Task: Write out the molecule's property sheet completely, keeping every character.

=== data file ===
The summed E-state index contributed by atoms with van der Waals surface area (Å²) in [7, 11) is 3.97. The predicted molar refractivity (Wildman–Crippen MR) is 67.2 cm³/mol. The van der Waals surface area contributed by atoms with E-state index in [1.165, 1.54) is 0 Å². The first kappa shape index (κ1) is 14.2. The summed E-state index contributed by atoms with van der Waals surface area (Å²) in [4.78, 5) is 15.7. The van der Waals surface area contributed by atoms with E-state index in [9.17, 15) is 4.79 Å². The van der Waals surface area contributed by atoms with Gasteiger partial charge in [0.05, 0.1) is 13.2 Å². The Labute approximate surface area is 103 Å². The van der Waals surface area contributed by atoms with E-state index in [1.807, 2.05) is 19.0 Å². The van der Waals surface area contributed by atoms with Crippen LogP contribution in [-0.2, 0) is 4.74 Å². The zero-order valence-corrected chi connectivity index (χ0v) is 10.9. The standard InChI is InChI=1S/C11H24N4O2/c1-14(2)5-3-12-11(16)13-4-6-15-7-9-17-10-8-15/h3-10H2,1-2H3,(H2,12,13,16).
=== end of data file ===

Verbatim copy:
The summed E-state index contributed by atoms with van der Waals surface area (Å²) in [7, 11) is 3.97. The predicted molar refractivity (Wildman–Crippen MR) is 67.2 cm³/mol. The van der Waals surface area contributed by atoms with E-state index in [1.165, 1.54) is 0 Å². The first kappa shape index (κ1) is 14.2. The summed E-state index contributed by atoms with van der Waals surface area (Å²) in [4.78, 5) is 15.7. The van der Waals surface area contributed by atoms with E-state index in [9.17, 15) is 4.79 Å². The van der Waals surface area contributed by atoms with Gasteiger partial charge in [0.05, 0.1) is 13.2 Å². The Labute approximate surface area is 103 Å². The van der Waals surface area contributed by atoms with E-state index in [1.807, 2.05) is 19.0 Å². The van der Waals surface area contributed by atoms with Crippen LogP contribution in [-0.2, 0) is 4.74 Å². The zero-order valence-corrected chi connectivity index (χ0v) is 10.9. The standard InChI is InChI=1S/C11H24N4O2/c1-14(2)5-3-12-11(16)13-4-6-15-7-9-17-10-8-15/h3-10H2,1-2H3,(H2,12,13,16).